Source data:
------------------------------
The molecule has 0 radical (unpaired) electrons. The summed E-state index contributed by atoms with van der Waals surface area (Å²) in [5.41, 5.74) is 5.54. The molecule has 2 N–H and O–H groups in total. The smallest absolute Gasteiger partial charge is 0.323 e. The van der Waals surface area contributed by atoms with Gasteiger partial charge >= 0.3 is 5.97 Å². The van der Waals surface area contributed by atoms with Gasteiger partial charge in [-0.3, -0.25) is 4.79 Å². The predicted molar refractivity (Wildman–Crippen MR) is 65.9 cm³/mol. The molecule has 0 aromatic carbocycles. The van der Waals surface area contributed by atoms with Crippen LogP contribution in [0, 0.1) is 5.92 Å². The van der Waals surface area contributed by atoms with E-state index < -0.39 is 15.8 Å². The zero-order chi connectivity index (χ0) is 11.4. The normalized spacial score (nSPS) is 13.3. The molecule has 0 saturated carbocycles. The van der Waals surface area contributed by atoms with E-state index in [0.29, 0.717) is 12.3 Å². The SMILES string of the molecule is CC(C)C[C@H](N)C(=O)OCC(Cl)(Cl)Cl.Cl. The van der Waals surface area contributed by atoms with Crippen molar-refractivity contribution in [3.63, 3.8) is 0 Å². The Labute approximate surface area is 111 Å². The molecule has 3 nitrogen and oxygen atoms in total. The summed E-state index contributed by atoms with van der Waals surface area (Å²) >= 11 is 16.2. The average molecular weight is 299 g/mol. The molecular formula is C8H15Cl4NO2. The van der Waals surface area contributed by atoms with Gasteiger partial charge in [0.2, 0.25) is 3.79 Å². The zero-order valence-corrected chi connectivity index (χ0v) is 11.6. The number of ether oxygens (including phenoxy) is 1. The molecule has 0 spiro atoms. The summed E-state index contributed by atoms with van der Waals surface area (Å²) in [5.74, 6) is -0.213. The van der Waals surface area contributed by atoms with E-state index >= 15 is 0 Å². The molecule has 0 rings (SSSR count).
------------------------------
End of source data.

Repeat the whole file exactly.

The molecule has 0 radical (unpaired) electrons. The summed E-state index contributed by atoms with van der Waals surface area (Å²) in [5.41, 5.74) is 5.54. The molecule has 2 N–H and O–H groups in total. The smallest absolute Gasteiger partial charge is 0.323 e. The van der Waals surface area contributed by atoms with Gasteiger partial charge >= 0.3 is 5.97 Å². The van der Waals surface area contributed by atoms with Gasteiger partial charge in [-0.3, -0.25) is 4.79 Å². The predicted molar refractivity (Wildman–Crippen MR) is 65.9 cm³/mol. The molecule has 0 aromatic carbocycles. The van der Waals surface area contributed by atoms with Crippen LogP contribution in [0, 0.1) is 5.92 Å². The van der Waals surface area contributed by atoms with E-state index < -0.39 is 15.8 Å². The zero-order chi connectivity index (χ0) is 11.4. The normalized spacial score (nSPS) is 13.3. The molecule has 0 saturated carbocycles. The van der Waals surface area contributed by atoms with E-state index in [0.29, 0.717) is 12.3 Å². The SMILES string of the molecule is CC(C)C[C@H](N)C(=O)OCC(Cl)(Cl)Cl.Cl. The van der Waals surface area contributed by atoms with Crippen molar-refractivity contribution in [3.63, 3.8) is 0 Å². The Labute approximate surface area is 111 Å². The molecule has 3 nitrogen and oxygen atoms in total. The summed E-state index contributed by atoms with van der Waals surface area (Å²) >= 11 is 16.2. The average molecular weight is 299 g/mol. The molecular formula is C8H15Cl4NO2. The van der Waals surface area contributed by atoms with Gasteiger partial charge in [0.2, 0.25) is 3.79 Å². The zero-order valence-corrected chi connectivity index (χ0v) is 11.6. The number of ether oxygens (including phenoxy) is 1. The molecule has 0 spiro atoms. The summed E-state index contributed by atoms with van der Waals surface area (Å²) in [5.74, 6) is -0.213. The van der Waals surface area contributed by atoms with E-state index >= 15 is 0 Å². The molecule has 0 rings (SSSR count).